The state of the web is about to get a whole lot better, as the living dead release their stranglehold on the Windows desktop and a new generation of beautifully standards-compliant IE browsers rolls out automatically to tens of millions of computer users.
As a designer, I use iconography in nearly every project I work on. Whether it’s just one arrow icon, social media icons or an entire site filled with badges – icons are something I could never live without. I tip my hat to the illustrators who create such invaluable resources for the rest of us to use.
There are endless amounts of free and paid icons all over the web, but finding a set with a large quantity of icons that that are customizable, scalable, and of high quality can be hard to come by.
Have you ever heard the phrase “Content is King”? Being a Web developer, and therefore having a job that’s often linked to content creation, it’s likely you have. It’s a fairly overused but true statement about what draws visitors to a site.
From a Web developer’s perspective, however, some may argue that speed is king. More and more, I’m starting to favour that stance. In recent years many experienced front-end engineers have offered their suggestions on how we can improve the user experience by means of some performance best practices.
In this post, I’ll deal with this often overlooked area by introducing you to the concept of object oriented CSS and how it can help improve both the performance and maintainability of your Web pages.
As a web designer, you deal with tons and tons of fonts every single day. Without organization and font management software, analyzing and choosing the perfect font for your website design is tedious and will seriously take a toll on your computer and patience. Basic font management software will allow you to organize your fonts, preview and compare them easily. More importantly, it will let you activate only the fonts you need, while leaving the others deactivated. It should also take care of issues like installing and uninstalling fonts, and diagnose and repair any font conflicts.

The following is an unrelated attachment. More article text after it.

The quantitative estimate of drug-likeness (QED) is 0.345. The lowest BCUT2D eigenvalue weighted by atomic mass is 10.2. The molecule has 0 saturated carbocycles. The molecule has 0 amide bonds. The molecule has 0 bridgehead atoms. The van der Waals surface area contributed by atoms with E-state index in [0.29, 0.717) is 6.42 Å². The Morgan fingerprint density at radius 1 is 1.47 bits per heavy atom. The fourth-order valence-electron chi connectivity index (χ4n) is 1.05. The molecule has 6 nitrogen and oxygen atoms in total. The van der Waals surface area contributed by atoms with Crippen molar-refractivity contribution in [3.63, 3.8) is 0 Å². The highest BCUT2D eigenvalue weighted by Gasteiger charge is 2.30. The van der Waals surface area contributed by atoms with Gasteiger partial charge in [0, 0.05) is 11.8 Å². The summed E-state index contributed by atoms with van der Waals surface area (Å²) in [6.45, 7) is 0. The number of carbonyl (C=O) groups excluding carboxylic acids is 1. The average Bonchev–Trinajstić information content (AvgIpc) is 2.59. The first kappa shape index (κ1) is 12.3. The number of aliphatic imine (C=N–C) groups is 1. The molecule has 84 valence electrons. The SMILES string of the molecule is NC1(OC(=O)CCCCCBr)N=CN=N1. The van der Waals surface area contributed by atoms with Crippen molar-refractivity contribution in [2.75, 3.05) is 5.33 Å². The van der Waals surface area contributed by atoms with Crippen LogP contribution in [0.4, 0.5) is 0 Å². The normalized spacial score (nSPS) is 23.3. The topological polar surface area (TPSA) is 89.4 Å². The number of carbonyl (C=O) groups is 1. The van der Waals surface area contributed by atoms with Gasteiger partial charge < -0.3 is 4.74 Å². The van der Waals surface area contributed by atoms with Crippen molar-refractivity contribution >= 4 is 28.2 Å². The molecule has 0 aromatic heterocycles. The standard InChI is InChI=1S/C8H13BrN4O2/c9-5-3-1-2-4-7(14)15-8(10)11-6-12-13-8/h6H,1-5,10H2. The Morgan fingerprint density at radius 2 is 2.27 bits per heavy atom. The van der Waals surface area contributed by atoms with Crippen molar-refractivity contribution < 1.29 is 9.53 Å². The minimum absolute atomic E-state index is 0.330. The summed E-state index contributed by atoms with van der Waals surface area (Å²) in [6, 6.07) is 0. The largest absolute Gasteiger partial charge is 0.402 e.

Print style sheets are useful and sometimes even necessary. Some readers might want to store your information locally as a well-formatted PDF to refer to the information later on, when they don’t have an Internet connection. However, print styles are often forgotten in the age of responsive Web design. The good news is that a print style sheet is actually very easy to craft: you can follow a couple of simple CSS techniques to create a good experience for readers and show them that you’ve gone the extra mile to deliver just a slightly better user experience.
…or… On “the site must look the same across all browsers”
I think we’re all pretty well convinced that our sites can look different across browsers. Sometimes, though, our team or our clients don’t totally understand that.
Lemme take a stab at convincing them that each browser gets an experience that is customized to that browsers’s capabilities.
The following is a range of CSS tests of the most common browsers’ support for selectors and pseudo selectors. The tests includes basic stuff from the good old days of CSS1 and funky stuff from the future (CSS3).